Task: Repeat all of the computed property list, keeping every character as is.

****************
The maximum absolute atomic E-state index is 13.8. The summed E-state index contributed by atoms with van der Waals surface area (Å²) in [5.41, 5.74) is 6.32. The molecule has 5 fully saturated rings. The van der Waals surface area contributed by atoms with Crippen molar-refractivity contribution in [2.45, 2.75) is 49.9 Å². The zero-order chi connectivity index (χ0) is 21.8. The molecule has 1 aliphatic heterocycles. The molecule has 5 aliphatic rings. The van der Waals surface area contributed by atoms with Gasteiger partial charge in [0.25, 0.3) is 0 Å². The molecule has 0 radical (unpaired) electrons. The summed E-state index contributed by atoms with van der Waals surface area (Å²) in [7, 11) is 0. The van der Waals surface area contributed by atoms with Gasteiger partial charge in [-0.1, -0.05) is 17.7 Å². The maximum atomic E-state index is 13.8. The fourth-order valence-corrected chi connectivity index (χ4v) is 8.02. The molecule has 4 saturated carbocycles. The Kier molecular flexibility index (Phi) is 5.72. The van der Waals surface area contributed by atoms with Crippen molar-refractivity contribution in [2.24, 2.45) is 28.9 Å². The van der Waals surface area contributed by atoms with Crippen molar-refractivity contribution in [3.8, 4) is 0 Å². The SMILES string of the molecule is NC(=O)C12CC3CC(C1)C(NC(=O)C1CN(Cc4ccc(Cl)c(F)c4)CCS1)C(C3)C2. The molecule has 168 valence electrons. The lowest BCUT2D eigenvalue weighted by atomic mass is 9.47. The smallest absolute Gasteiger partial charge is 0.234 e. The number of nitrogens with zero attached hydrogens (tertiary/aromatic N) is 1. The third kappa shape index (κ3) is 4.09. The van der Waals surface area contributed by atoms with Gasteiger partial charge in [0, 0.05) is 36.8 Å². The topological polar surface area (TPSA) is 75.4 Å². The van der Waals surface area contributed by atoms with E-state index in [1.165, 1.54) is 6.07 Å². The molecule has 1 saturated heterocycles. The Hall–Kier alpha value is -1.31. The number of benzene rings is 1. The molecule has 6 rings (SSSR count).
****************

The maximum absolute atomic E-state index is 13.8. The summed E-state index contributed by atoms with van der Waals surface area (Å²) in [5.41, 5.74) is 6.32. The molecule has 5 fully saturated rings. The van der Waals surface area contributed by atoms with Crippen molar-refractivity contribution in [2.45, 2.75) is 49.9 Å². The zero-order chi connectivity index (χ0) is 21.8. The molecule has 1 aliphatic heterocycles. The molecule has 5 aliphatic rings. The van der Waals surface area contributed by atoms with Gasteiger partial charge in [0.25, 0.3) is 0 Å². The molecule has 0 radical (unpaired) electrons. The summed E-state index contributed by atoms with van der Waals surface area (Å²) in [7, 11) is 0. The van der Waals surface area contributed by atoms with Gasteiger partial charge in [-0.1, -0.05) is 17.7 Å². The maximum atomic E-state index is 13.8. The fourth-order valence-corrected chi connectivity index (χ4v) is 8.02. The molecule has 4 saturated carbocycles. The Kier molecular flexibility index (Phi) is 5.72. The van der Waals surface area contributed by atoms with Crippen molar-refractivity contribution in [2.24, 2.45) is 28.9 Å². The van der Waals surface area contributed by atoms with Crippen molar-refractivity contribution in [3.8, 4) is 0 Å². The SMILES string of the molecule is NC(=O)C12CC3CC(C1)C(NC(=O)C1CN(Cc4ccc(Cl)c(F)c4)CCS1)C(C3)C2. The molecule has 168 valence electrons. The lowest BCUT2D eigenvalue weighted by atomic mass is 9.47. The smallest absolute Gasteiger partial charge is 0.234 e. The number of nitrogens with zero attached hydrogens (tertiary/aromatic N) is 1. The third kappa shape index (κ3) is 4.09. The van der Waals surface area contributed by atoms with Gasteiger partial charge in [0, 0.05) is 36.8 Å². The topological polar surface area (TPSA) is 75.4 Å². The van der Waals surface area contributed by atoms with E-state index in [1.165, 1.54) is 6.07 Å². The molecule has 1 saturated heterocycles. The Hall–Kier alpha value is -1.31. The number of benzene rings is 1. The molecule has 6 rings (SSSR count).